Space Access ’11: Reaction Engines’ Skylon Space Plane

Roger Longstaff
Reaction Engines

Current Progress and Plans

  • C1 Design completed – engineering drawings and design for vehicle
  • Getting an assessment of C1 by ESA and UKSA
  • ESA embedded employees with them – got a report back from ESA 150 pages – very technical – overall conclusion that C1 design could be realized with current technology providing the engine development went ahead as planned
  • UKSA invited more than 100 technical experts from around the world – ESA, NASA, Roscosmos, JAXA – industrialists, academics and other experts
  • Received an assessment from NASA a few months ago – impressed with team and project — caveat: more performance margins needed on SABRE engine design to make project work — Skylon accepts that conclusion
  • No word from other space agencies yet
  • SABRE 3 Engine demonstration in June
  • SABRE — Synergistic Air-breathing Rocket Engine

History

  • Project descendant of HOTOL project that ran through the late 1980s — Rolls Royce and British Aerospace
  • HOTOL problems — center of gravity, heavy intake, complex trolley, and only marginal performance
  • Skylon was started by the inventor of the engine who bought the patent back from Rolls Royce
  • Skylon incorporates new center of gravity, airframe changes, new location for engines, and other improvements to deal with HOTOL shortcomings

Future Plans

  • Halfway through reconfiguring the engine — same components in a different configuration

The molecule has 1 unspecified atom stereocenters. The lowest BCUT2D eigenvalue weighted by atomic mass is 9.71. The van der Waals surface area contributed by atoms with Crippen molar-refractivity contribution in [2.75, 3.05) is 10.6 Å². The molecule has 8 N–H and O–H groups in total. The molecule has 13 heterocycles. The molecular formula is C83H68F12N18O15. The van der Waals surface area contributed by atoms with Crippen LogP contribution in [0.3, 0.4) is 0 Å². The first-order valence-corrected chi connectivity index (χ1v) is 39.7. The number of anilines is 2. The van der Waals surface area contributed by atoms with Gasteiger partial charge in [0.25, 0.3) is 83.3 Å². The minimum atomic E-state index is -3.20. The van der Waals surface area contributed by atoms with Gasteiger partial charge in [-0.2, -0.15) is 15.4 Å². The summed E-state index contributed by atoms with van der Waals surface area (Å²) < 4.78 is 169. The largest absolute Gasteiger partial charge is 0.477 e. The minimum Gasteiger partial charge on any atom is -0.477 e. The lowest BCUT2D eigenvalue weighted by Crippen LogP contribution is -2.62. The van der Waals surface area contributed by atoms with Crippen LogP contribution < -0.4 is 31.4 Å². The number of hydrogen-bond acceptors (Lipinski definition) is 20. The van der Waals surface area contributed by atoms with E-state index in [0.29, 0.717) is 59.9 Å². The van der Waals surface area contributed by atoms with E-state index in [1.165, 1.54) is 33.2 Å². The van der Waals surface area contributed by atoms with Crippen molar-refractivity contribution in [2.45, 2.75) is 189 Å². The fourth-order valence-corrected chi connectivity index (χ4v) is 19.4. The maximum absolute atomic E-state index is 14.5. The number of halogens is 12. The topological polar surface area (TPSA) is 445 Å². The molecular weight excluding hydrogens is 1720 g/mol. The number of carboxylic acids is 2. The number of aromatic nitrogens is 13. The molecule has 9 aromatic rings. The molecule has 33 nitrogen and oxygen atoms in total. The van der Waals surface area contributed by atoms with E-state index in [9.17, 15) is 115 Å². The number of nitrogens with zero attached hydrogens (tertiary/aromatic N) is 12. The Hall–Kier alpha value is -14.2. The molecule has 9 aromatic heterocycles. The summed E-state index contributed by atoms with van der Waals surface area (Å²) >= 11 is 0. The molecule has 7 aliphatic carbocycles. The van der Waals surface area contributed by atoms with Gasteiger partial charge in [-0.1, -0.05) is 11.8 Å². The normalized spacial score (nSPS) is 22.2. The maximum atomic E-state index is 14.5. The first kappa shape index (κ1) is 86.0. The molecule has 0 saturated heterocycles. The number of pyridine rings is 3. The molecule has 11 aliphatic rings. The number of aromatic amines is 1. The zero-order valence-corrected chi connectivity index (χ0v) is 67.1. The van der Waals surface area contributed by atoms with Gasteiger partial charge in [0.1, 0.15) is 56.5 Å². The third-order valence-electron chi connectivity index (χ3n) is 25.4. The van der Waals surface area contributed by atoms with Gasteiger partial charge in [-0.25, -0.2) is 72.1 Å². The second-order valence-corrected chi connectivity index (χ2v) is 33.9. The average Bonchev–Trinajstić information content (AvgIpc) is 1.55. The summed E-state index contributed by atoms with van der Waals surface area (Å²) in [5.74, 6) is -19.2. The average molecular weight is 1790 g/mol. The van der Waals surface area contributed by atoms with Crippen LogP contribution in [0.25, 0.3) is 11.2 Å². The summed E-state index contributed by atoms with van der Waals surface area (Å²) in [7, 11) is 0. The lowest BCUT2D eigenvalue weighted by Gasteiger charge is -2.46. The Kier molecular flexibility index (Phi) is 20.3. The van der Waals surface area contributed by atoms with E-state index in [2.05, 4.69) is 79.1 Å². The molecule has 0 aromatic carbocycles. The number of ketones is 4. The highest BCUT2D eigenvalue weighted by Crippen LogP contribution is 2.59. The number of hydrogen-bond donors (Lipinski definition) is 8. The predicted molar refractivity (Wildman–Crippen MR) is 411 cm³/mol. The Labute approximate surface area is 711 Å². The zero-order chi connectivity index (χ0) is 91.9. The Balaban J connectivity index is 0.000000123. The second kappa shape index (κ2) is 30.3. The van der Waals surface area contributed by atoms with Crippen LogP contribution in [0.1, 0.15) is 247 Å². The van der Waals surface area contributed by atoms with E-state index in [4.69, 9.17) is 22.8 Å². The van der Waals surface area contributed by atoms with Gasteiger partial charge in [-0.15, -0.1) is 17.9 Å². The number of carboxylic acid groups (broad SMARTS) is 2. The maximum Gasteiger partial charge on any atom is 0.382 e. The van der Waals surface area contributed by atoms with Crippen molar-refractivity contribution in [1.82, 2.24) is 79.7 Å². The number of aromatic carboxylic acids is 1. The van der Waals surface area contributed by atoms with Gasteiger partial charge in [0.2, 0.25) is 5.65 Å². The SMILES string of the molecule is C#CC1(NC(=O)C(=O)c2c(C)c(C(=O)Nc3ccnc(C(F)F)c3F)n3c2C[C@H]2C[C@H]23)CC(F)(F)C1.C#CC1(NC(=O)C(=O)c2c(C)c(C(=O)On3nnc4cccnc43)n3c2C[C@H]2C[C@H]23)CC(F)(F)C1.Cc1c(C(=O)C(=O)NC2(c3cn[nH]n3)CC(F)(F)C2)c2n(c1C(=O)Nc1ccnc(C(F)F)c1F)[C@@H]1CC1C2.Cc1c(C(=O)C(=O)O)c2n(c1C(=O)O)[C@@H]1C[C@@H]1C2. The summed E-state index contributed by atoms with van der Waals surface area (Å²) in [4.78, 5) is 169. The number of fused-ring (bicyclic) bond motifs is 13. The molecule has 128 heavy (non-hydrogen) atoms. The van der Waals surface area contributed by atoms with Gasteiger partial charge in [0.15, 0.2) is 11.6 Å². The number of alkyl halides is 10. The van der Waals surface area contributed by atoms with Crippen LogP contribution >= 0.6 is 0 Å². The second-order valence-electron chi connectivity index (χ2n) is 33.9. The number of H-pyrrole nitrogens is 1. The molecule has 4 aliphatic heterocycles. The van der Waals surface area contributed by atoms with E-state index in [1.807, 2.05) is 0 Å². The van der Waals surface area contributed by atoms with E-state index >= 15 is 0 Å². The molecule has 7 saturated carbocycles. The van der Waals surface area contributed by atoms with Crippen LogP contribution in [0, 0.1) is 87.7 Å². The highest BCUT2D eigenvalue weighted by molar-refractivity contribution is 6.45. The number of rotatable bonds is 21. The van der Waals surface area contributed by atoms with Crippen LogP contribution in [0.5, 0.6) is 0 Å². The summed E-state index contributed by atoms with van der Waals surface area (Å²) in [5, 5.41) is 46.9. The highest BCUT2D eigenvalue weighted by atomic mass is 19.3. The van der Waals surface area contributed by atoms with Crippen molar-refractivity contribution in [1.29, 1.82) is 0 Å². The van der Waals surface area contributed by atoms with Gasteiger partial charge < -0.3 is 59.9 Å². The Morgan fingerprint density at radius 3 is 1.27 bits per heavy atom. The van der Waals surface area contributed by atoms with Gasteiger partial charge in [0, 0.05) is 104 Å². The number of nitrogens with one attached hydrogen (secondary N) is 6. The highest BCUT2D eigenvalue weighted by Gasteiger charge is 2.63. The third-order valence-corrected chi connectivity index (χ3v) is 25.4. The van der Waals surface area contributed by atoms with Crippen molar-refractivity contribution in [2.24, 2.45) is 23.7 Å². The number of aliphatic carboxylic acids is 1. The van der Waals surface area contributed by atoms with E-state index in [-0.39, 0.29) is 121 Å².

• Updated payload requirements — 15 tons at 300 km
  • Final engine design — SABRE 4
  • Skylon D1 design about halfway complete — a more intensive modeling exercise — vehicle could grow by about 50 tons to 275 tons  — slightly less takeoff weight of Boeing 747 about half the takeoff weight of Airbus 380
  • Skylon 2011 – 20
    • Engine test in June
    • Full ground engine demo
    • test vehicle program
    • complete vehicle design
    • ready for full development program — pass design to contractor to build
    • fly by 2018
    • operational by 2020.

Q&A

Q: Funding — 85 percent private, 15 percent public

Q: Costs and Competitive Advantage

  • Recurring operational costs — $4 to $5 million per flight
  • Designed for one flight per day
  • Would sell vehicles to operators like Boeing sells airplanes — they would price flights and services
  • Very disruptive technology — if it works, put expendable vehicles out of business
  • Same order of magnitude as A-380 development